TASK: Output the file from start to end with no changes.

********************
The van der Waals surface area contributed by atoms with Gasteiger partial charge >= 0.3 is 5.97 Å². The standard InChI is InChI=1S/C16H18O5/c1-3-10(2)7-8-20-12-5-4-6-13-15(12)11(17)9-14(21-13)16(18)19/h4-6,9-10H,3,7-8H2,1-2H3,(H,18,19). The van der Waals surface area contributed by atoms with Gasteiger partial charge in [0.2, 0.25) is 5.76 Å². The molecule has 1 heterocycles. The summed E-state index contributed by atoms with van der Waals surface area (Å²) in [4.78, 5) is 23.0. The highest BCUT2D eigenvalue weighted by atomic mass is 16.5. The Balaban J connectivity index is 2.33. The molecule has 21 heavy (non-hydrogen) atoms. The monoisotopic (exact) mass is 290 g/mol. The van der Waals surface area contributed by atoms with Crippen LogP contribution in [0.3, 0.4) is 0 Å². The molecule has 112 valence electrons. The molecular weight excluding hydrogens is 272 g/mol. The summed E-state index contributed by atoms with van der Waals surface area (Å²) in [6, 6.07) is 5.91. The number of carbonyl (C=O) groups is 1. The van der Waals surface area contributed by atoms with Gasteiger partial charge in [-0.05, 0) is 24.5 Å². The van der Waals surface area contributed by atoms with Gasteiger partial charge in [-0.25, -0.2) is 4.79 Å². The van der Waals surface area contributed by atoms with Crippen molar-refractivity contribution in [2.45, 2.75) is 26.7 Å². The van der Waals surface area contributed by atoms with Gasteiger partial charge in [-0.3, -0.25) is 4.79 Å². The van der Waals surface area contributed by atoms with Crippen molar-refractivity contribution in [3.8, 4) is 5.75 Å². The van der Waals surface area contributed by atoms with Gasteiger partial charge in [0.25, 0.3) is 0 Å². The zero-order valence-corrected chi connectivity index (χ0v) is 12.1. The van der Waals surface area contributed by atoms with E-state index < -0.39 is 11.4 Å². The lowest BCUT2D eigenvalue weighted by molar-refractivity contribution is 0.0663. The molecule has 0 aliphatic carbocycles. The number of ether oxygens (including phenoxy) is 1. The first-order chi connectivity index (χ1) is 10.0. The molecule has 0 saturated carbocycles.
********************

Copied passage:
The van der Waals surface area contributed by atoms with Gasteiger partial charge >= 0.3 is 5.97 Å². The standard InChI is InChI=1S/C16H18O5/c1-3-10(2)7-8-20-12-5-4-6-13-15(12)11(17)9-14(21-13)16(18)19/h4-6,9-10H,3,7-8H2,1-2H3,(H,18,19). The van der Waals surface area contributed by atoms with Gasteiger partial charge in [0.2, 0.25) is 5.76 Å². The molecule has 1 heterocycles. The summed E-state index contributed by atoms with van der Waals surface area (Å²) in [4.78, 5) is 23.0. The highest BCUT2D eigenvalue weighted by atomic mass is 16.5. The Balaban J connectivity index is 2.33. The molecule has 21 heavy (non-hydrogen) atoms. The monoisotopic (exact) mass is 290 g/mol. The van der Waals surface area contributed by atoms with Crippen LogP contribution in [0.3, 0.4) is 0 Å². The molecule has 112 valence electrons. The molecular weight excluding hydrogens is 272 g/mol. The summed E-state index contributed by atoms with van der Waals surface area (Å²) in [6, 6.07) is 5.91. The number of carbonyl (C=O) groups is 1. The van der Waals surface area contributed by atoms with Gasteiger partial charge in [-0.05, 0) is 24.5 Å². The van der Waals surface area contributed by atoms with Gasteiger partial charge in [-0.25, -0.2) is 4.79 Å². The van der Waals surface area contributed by atoms with Crippen molar-refractivity contribution in [2.45, 2.75) is 26.7 Å². The van der Waals surface area contributed by atoms with Gasteiger partial charge in [-0.3, -0.25) is 4.79 Å². The van der Waals surface area contributed by atoms with Crippen molar-refractivity contribution in [3.8, 4) is 5.75 Å². The van der Waals surface area contributed by atoms with Gasteiger partial charge in [0.25, 0.3) is 0 Å². The zero-order valence-corrected chi connectivity index (χ0v) is 12.1. The van der Waals surface area contributed by atoms with E-state index < -0.39 is 11.4 Å². The lowest BCUT2D eigenvalue weighted by molar-refractivity contribution is 0.0663. The molecule has 0 aliphatic carbocycles. The number of ether oxygens (including phenoxy) is 1. The first-order chi connectivity index (χ1) is 10.0. The molecule has 0 saturated carbocycles.